Introduction to Part II

Authored by: Cyrus Schayegh

The Routledge Handbook of the History of the Middle East Mandates

Print publication date:  June  2015
Online publication date:  June  2015

Print ISBN: 9781138800588
eBook ISBN: 9781315713120
Adobe ISBN: 9781317497066

10.4324/9781315713120.intro2

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Abstract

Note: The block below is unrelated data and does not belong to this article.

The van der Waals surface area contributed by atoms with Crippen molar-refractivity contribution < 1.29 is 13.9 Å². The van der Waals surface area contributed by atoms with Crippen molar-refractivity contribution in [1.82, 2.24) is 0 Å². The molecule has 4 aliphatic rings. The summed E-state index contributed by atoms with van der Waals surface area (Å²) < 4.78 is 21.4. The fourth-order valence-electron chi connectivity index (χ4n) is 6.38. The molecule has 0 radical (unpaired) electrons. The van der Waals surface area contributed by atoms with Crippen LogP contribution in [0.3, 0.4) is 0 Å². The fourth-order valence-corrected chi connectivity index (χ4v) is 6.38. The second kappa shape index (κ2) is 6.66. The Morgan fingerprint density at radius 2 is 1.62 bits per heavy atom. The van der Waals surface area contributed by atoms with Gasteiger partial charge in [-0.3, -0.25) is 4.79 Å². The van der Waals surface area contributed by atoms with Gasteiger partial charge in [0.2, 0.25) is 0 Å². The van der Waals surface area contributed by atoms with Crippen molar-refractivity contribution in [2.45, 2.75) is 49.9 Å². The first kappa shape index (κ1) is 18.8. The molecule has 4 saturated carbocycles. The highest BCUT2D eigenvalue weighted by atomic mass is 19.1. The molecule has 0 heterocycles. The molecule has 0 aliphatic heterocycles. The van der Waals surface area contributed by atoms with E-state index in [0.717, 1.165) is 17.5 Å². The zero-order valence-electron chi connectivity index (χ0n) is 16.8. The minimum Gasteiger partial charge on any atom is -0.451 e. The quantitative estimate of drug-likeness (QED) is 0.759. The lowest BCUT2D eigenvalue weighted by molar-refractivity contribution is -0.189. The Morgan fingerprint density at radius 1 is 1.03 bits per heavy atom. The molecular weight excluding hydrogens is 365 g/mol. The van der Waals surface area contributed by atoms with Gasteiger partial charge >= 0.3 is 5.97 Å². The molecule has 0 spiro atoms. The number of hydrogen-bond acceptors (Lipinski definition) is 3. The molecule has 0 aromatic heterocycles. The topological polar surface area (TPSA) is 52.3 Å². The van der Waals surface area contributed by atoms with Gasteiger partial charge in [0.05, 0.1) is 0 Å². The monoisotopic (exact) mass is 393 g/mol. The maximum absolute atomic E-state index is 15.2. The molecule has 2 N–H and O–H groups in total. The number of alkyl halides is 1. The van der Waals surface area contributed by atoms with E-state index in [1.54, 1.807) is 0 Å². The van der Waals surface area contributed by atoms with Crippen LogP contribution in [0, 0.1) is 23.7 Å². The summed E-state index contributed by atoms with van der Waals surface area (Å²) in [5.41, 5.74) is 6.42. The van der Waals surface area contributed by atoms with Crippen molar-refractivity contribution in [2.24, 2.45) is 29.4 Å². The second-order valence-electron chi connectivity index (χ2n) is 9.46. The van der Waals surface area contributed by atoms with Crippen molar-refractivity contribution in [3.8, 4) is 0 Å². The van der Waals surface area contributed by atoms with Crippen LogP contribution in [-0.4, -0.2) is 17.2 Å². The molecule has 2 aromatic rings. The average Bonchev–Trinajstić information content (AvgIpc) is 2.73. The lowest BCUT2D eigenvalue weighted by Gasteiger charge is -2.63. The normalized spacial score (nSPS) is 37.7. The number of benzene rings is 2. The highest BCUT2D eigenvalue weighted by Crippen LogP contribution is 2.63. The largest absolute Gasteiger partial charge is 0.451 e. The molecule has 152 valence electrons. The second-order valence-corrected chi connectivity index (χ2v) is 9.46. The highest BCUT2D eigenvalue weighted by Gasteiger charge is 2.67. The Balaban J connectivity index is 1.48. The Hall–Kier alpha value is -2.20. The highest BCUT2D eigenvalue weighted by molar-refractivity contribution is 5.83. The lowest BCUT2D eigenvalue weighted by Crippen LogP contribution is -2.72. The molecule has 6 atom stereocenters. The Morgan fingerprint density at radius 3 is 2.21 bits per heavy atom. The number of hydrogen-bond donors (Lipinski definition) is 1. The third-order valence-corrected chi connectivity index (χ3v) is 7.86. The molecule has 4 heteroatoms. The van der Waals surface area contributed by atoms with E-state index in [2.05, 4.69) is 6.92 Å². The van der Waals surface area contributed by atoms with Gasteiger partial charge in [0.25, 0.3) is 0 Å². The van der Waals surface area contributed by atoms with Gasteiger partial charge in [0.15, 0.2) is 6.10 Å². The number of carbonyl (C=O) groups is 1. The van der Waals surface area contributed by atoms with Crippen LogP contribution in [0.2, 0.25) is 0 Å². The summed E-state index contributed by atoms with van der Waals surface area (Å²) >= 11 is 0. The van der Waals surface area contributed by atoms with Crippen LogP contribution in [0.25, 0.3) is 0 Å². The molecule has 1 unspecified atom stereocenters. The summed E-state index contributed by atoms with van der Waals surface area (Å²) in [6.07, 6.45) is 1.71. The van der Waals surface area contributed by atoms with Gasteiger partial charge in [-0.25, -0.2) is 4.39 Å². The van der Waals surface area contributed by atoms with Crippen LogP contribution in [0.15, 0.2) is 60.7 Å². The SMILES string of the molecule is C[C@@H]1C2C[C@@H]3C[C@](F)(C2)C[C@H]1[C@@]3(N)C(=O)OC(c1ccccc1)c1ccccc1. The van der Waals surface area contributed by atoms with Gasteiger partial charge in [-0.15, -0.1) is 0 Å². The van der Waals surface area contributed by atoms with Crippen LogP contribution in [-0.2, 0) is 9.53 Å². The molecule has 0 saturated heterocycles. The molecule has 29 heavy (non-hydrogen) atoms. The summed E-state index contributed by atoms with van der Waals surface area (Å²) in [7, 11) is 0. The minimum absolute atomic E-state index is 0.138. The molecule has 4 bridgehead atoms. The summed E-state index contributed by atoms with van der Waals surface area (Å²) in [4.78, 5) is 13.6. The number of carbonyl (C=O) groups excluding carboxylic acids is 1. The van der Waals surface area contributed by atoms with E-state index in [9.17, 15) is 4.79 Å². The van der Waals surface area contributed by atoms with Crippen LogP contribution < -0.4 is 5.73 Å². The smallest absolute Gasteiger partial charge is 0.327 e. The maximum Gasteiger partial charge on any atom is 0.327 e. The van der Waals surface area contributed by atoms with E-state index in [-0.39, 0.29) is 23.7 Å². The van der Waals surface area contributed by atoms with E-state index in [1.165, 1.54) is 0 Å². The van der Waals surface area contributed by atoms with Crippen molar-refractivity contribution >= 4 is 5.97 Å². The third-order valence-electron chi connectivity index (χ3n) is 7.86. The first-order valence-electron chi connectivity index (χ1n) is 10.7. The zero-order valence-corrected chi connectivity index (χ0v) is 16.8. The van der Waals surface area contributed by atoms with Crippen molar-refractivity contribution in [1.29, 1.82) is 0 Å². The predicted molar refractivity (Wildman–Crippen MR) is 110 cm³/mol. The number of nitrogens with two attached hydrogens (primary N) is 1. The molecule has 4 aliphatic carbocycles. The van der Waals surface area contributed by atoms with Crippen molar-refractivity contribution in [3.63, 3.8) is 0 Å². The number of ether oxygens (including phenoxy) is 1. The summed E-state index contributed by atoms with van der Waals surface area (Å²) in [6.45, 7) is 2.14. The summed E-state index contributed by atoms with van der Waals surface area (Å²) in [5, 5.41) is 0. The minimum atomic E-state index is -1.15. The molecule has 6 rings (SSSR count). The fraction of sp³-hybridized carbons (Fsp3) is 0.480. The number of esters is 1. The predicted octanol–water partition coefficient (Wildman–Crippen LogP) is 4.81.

There was more than one possible way of ordering the 17 chapters that make up the second and third parts of this edited volume. Indeed, editors are not unlike historians. The latter explicitly create meaning by lining up ‘their’ facts in a particular way; the former implicitly create meaning by sorting ‘their’ chapters. Why this way, then? Why two parts called “Mandate states” and “Mandate state-society interactions and societal action?” Practicalities aside – this way, the two parts are about even1 – the basic reason is that, to paraphrase this volume’s main introduction, the underlying double question of the following chapters is: How did Mandate colonialism function and how did societal actors interact with it and act in it? That is a double question, and not two questions, for it has a common denominator: politics. This is why the main introduction’s bibliographical chapter followed one, single politics-centered spectrum, and why an intellectual purist might have stuck all of the following 17 chapters into one single monstrous part called “State/state-society interactions/society.” That sight we have spared our readers. But in principle, this part and the next are not really separate, but rather lie side by side on one politics-centered spectrum. Part II is more state-heavy, whereas Part III is more focused on state-society relations and on societal action. But nonstate actors also feature in Part II, and state actors in Part III.

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